Drake's Hip-Hop Emotionality

Sep 28, 2013
Bennett Raglin/BET/Getty Images for BET

Rap superstar Drake, fresh on the heels of his third studio album, Nothing Was The Same, has been garnering quite a bit of attention recently.  NPR's Jason King takes a look at what makes the Toronto sensation so engaging, from his uniquely emotional appeal to an evident talent for verbal calisthenics.  

Cold Chillin' Records

Widely considered a seminal figure in the hip-hop moment for his invention of the process known as sampling, New York DJ Marley Marl speaks with Ali Shaheed Muhammad and Frannie Kelley for NPR's Microphone Check series.  Marl describes his memories of  discovering sampling—the act of utilizing sounds recorded from other records—as well as his love for synth-pop pioneer Giorgio Moroder and working with LL Cool J. 

Jessye Norman's Jazz Favorites

Sep 22, 2013
Carol Friedman

In a conversation aired on WBGO, opera singer Jessye Norman shares songs from five of her favorite jazz singers, including the likes of Billie Holiday and Ella Fitzgerald.  

Tiny Desk Concert: Arturo O'Farrill

Sep 18, 2013

The latest in NPR's Tiny Desk concert series comes from jazz musician Arturo O'Farrill, who performs three songs with a stripped-down, eight-man version of his Afro Latin Jazz Orchestra.  A multi-talented performer born of a musical family, the sounds O'Farrill offers are "as fluent in Afro-Cuban rhythms as they are in the deep grooves and advanced harmonics of bebop."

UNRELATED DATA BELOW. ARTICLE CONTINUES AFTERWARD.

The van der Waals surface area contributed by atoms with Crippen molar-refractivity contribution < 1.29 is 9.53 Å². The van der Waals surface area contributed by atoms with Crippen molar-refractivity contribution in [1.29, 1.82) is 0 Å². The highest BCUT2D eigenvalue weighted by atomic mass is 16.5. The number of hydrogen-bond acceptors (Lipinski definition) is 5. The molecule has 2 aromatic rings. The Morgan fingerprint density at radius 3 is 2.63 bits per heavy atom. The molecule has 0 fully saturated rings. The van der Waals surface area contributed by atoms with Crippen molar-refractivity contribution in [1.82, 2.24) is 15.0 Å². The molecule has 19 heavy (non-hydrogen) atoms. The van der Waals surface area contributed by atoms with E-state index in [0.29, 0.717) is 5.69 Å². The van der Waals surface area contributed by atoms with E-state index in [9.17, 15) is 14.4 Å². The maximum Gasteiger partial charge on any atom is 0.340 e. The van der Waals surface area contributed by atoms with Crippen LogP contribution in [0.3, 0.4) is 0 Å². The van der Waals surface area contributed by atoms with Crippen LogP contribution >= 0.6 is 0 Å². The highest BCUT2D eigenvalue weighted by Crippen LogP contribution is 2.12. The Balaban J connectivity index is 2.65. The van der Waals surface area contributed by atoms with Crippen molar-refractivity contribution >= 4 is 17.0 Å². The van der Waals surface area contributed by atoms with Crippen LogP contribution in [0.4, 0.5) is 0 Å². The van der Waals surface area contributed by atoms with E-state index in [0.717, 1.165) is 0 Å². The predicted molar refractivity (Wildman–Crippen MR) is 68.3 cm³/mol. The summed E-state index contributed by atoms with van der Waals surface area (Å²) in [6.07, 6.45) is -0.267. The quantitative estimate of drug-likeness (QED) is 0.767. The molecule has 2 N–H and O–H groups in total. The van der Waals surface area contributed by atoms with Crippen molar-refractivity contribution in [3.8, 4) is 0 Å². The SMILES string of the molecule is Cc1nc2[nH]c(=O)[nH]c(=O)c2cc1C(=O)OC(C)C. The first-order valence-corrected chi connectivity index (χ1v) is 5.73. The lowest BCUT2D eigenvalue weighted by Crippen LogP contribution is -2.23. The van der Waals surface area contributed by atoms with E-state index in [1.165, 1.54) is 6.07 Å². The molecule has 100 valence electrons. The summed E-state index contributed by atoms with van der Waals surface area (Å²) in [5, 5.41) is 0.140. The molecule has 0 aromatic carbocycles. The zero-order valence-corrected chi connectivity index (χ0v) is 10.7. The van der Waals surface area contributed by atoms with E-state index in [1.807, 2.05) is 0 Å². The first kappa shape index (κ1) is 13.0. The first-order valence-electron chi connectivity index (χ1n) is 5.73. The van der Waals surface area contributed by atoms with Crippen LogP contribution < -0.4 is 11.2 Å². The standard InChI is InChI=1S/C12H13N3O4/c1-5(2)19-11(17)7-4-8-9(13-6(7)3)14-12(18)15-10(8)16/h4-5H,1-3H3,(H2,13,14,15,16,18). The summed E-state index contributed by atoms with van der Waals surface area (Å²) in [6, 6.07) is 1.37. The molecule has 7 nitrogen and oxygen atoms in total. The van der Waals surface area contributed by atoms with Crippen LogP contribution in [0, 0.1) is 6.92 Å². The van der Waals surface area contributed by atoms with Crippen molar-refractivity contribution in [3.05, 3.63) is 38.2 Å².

Anton Corbijn

Nirvana's seminal grunge record In Utero marks 20 years of existence this year; in celebration of the album's memory and the memory of lead singer Kurt Cobain, Nirvana founders Dave Grohl and Krist Novoselic talk with All Songs Considered about the making of the album.  Hit the link for an in-depth look at the history behind the definitive grunge album, and listen to some unreleased out-takes from In Utero.

90's Musicians We Miss

Sep 13, 2013
Mick Hutson/Redferns

Having been born at the decade's inception, I harbor a soft spot for the music of the 1990's.  So does NPR's Ann Powers, apparently, as she picks six pre-millenial artists worthy of nostalgia.  From Janet Jackson to Elastica, the piece should stir some memories of neon-clad mid-90's vibes for anyone fortunate enough to have experienced the decade.  

Who Owns "Funkytown"?

Sep 13, 2013